Filmmaker Sharisse Zeroonian

Young Filmmaker Wants to Explore Differences to Create Universal Themes


BELMONT, Mass. — Filmmaker Sharisse Zeroonian wants to explore the space between identities: Are you Armenian? Geeky? Disabled? Different?

“The Mouse in the Bread,” the short film that Zeroonian wrote, directed and stars in, has been shown several times in the past year in local festivals and movie theaters.

From the opening scene, which shows the Armenian and American flags swaying in the wind, we know we are seeing an Armenian family. Yet, their ethnicity is not a focal part; it is just one aspect of who they are. The narrative follows Lili, played by Zeroonian, as she fits into her family life, living with her parents Miriam and John (played by Louise Mara and Alexander Hauck), as well as her extended family. Lili, a high school senior, is very close to her cousin, Kevork, played by Miguel Velazquez, as well as her grandparents. Everything becomes unhinged, however, when Kevork commits a crime. It seems all of a sudden, the gossamer-thin balance is thrown off for everyone in the family with the arrest.

“The Mouse in the Bread” was adapted from a short story Zeroonian had written.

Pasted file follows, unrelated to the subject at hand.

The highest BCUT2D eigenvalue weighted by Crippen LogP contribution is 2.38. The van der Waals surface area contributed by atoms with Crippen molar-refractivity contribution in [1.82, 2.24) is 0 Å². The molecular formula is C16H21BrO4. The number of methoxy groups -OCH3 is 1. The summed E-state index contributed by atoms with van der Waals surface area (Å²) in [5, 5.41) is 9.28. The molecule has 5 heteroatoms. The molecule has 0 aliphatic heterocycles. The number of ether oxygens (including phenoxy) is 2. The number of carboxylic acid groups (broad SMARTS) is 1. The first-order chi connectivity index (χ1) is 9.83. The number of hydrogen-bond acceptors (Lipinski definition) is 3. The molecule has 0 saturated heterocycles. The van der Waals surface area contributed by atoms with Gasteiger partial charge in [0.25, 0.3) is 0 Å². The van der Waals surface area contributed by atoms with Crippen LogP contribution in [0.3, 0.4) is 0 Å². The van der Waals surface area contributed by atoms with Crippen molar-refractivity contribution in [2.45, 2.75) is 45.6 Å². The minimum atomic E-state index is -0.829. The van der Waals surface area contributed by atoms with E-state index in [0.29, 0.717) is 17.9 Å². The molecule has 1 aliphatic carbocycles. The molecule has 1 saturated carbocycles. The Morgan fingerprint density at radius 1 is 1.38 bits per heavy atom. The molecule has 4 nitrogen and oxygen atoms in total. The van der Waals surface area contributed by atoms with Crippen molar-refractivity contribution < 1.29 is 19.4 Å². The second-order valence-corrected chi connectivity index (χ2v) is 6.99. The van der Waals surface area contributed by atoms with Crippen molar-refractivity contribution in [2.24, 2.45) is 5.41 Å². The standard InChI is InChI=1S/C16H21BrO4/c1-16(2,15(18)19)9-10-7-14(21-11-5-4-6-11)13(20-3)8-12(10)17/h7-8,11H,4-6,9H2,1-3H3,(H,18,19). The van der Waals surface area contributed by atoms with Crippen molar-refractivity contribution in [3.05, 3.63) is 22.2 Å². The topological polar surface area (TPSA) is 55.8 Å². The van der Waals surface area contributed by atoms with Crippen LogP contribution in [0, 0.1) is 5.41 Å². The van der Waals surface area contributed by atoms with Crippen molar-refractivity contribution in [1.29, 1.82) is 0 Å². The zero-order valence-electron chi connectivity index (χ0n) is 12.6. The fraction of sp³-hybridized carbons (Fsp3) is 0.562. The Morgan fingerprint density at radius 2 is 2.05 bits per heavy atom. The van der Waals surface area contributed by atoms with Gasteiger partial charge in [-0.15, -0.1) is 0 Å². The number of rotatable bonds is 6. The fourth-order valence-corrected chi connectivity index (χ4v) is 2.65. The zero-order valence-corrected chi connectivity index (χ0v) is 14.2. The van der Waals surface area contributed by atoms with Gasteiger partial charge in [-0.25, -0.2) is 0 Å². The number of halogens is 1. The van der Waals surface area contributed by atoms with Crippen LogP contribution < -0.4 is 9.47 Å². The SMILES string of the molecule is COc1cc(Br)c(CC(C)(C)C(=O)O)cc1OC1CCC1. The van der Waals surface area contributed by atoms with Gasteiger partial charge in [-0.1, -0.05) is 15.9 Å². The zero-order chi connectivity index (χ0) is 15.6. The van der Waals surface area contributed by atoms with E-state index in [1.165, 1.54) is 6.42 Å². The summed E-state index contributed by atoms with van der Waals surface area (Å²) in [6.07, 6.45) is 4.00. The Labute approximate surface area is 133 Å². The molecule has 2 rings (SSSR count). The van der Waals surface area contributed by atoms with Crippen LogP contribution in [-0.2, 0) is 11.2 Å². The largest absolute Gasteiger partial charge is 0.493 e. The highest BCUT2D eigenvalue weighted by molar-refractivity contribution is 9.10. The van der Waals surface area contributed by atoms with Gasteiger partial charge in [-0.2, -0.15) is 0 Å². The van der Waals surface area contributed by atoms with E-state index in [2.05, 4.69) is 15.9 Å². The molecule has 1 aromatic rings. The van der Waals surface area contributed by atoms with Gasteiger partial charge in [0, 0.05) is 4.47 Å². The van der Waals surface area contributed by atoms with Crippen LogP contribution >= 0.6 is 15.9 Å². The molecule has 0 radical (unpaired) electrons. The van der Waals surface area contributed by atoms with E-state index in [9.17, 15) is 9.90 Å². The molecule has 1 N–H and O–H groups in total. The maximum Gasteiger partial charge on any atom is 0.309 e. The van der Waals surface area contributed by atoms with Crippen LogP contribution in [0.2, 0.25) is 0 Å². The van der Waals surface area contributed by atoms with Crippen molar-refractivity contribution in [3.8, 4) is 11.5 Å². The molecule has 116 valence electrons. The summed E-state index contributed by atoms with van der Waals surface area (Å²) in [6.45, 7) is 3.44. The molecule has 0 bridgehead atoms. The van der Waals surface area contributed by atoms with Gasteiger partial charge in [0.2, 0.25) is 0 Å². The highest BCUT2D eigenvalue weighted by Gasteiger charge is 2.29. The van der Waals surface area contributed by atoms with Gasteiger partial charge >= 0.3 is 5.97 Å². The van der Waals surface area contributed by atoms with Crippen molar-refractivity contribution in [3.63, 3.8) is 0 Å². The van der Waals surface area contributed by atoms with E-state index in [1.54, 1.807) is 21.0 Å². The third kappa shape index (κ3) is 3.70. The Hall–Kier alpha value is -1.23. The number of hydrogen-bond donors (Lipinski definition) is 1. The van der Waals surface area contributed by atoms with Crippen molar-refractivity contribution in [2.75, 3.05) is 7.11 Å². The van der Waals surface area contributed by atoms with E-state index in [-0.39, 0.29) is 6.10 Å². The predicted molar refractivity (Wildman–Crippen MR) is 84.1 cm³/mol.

“The characters were people I see in my life, people who struggle with relationships and lost connections,” Zeroonian explained.

Lili is a complicated character, one that seems to have a hard time finding herself as well as her place.

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“Are you crazy or are the people around you crazy? School, the Armenian community, and not gelling with people,” she said about her main character. Lili, as the film progresses, becomes less endearing.

In addition, she said her characters were created as a result of a “reaction to people relying on tropes or stereotypes.”

She added that she wanted her characters to be stereotype free and be considered “normal, everyday and authentic.”

“The Mouse in the Bread” is currently available on Amazon Prime and can be viewed for free.

Sharisse Zeroonian as Lili, with Alexander Hauck, who plays her father in “The Mouse in the Bread”

She also railed against mass media, when it shows “people of those backgrounds and a lot of misconceptions,” showing that a minority family was experiencing every single thing through that background and could not just experience something.

One creative force that she can relate to is comedian, writer and actor Aziz Ansari, whose Netflix series “Master of None” is about an American of Indian extraction, who does not filter everything through his background. Sure he is Indian, but he is also a New Yorker, an actor and a 30-something looking for love.

Topics: film

“Dev [Ansari’s character] and his family are shown as Indian-American but are not a complete caricature,” she said.

The cast of “Mouse” is diverse, though they play Armenians, and all were found on Facebook.